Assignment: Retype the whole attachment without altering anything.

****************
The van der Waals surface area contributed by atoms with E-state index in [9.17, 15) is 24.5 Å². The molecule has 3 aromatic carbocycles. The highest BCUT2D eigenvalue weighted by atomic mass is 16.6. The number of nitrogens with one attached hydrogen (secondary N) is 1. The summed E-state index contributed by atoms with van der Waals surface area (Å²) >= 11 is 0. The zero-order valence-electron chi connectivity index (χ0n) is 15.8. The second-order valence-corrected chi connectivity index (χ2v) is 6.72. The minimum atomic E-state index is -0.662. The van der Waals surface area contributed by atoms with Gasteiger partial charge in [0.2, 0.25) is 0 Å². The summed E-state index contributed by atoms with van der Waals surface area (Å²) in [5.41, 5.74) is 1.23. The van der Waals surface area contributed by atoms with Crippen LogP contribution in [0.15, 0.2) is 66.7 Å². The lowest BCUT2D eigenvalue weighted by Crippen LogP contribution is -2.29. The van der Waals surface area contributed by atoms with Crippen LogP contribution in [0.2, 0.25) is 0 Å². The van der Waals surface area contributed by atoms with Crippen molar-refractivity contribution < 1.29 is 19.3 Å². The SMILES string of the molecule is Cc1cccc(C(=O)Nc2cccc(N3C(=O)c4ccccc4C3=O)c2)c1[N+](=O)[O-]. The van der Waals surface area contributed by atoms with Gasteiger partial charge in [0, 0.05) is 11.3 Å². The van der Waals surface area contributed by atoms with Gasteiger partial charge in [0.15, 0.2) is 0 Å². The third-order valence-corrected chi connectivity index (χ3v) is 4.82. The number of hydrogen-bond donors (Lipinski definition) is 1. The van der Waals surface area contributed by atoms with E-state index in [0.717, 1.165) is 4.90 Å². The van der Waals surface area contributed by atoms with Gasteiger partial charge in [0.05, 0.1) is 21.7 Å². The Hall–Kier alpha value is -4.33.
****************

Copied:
The van der Waals surface area contributed by atoms with E-state index in [9.17, 15) is 24.5 Å². The molecule has 3 aromatic carbocycles. The highest BCUT2D eigenvalue weighted by atomic mass is 16.6. The number of nitrogens with one attached hydrogen (secondary N) is 1. The summed E-state index contributed by atoms with van der Waals surface area (Å²) >= 11 is 0. The zero-order valence-electron chi connectivity index (χ0n) is 15.8. The second-order valence-corrected chi connectivity index (χ2v) is 6.72. The minimum atomic E-state index is -0.662. The van der Waals surface area contributed by atoms with Gasteiger partial charge in [0.2, 0.25) is 0 Å². The summed E-state index contributed by atoms with van der Waals surface area (Å²) in [5.41, 5.74) is 1.23. The van der Waals surface area contributed by atoms with Crippen LogP contribution in [0.15, 0.2) is 66.7 Å². The lowest BCUT2D eigenvalue weighted by Crippen LogP contribution is -2.29. The van der Waals surface area contributed by atoms with Crippen LogP contribution in [0.2, 0.25) is 0 Å². The van der Waals surface area contributed by atoms with Crippen molar-refractivity contribution < 1.29 is 19.3 Å². The SMILES string of the molecule is Cc1cccc(C(=O)Nc2cccc(N3C(=O)c4ccccc4C3=O)c2)c1[N+](=O)[O-]. The van der Waals surface area contributed by atoms with Gasteiger partial charge in [0, 0.05) is 11.3 Å². The van der Waals surface area contributed by atoms with Gasteiger partial charge in [0.15, 0.2) is 0 Å². The third-order valence-corrected chi connectivity index (χ3v) is 4.82. The number of hydrogen-bond donors (Lipinski definition) is 1. The van der Waals surface area contributed by atoms with E-state index in [0.717, 1.165) is 4.90 Å². The van der Waals surface area contributed by atoms with Gasteiger partial charge in [0.05, 0.1) is 21.7 Å². The Hall–Kier alpha value is -4.33.